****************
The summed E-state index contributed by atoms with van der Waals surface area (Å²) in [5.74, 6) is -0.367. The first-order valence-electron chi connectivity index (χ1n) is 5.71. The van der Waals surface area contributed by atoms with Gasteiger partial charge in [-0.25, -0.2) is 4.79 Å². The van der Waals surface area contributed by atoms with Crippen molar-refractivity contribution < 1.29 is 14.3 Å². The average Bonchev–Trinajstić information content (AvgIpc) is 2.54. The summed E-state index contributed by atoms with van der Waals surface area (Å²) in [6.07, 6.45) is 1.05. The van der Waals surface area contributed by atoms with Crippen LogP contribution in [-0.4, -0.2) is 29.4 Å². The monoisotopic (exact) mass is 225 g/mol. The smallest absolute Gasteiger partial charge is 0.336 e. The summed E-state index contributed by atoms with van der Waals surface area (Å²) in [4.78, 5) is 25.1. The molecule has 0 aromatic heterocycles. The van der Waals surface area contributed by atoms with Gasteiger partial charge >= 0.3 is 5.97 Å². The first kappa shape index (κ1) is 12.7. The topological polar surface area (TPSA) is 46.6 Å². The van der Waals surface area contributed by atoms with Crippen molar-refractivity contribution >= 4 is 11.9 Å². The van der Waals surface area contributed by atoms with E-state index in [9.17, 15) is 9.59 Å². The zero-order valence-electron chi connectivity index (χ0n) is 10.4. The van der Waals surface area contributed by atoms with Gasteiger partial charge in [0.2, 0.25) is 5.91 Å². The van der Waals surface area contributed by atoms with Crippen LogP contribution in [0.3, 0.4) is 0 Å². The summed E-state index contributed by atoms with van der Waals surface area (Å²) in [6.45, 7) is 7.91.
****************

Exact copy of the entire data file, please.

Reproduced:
The summed E-state index contributed by atoms with van der Waals surface area (Å²) in [5.74, 6) is -0.367. The first-order valence-electron chi connectivity index (χ1n) is 5.71. The van der Waals surface area contributed by atoms with Gasteiger partial charge in [-0.25, -0.2) is 4.79 Å². The van der Waals surface area contributed by atoms with Crippen molar-refractivity contribution < 1.29 is 14.3 Å². The average Bonchev–Trinajstić information content (AvgIpc) is 2.54. The summed E-state index contributed by atoms with van der Waals surface area (Å²) in [6.07, 6.45) is 1.05. The van der Waals surface area contributed by atoms with Crippen LogP contribution in [-0.4, -0.2) is 29.4 Å². The monoisotopic (exact) mass is 225 g/mol. The smallest absolute Gasteiger partial charge is 0.336 e. The summed E-state index contributed by atoms with van der Waals surface area (Å²) in [4.78, 5) is 25.1. The molecule has 0 aromatic heterocycles. The van der Waals surface area contributed by atoms with Gasteiger partial charge >= 0.3 is 5.97 Å². The first kappa shape index (κ1) is 12.7. The topological polar surface area (TPSA) is 46.6 Å². The van der Waals surface area contributed by atoms with Crippen molar-refractivity contribution >= 4 is 11.9 Å². The van der Waals surface area contributed by atoms with E-state index in [9.17, 15) is 9.59 Å². The zero-order valence-electron chi connectivity index (χ0n) is 10.4. The van der Waals surface area contributed by atoms with Gasteiger partial charge in [0.2, 0.25) is 5.91 Å². The van der Waals surface area contributed by atoms with Crippen LogP contribution in [0.3, 0.4) is 0 Å². The summed E-state index contributed by atoms with van der Waals surface area (Å²) in [6.45, 7) is 7.91.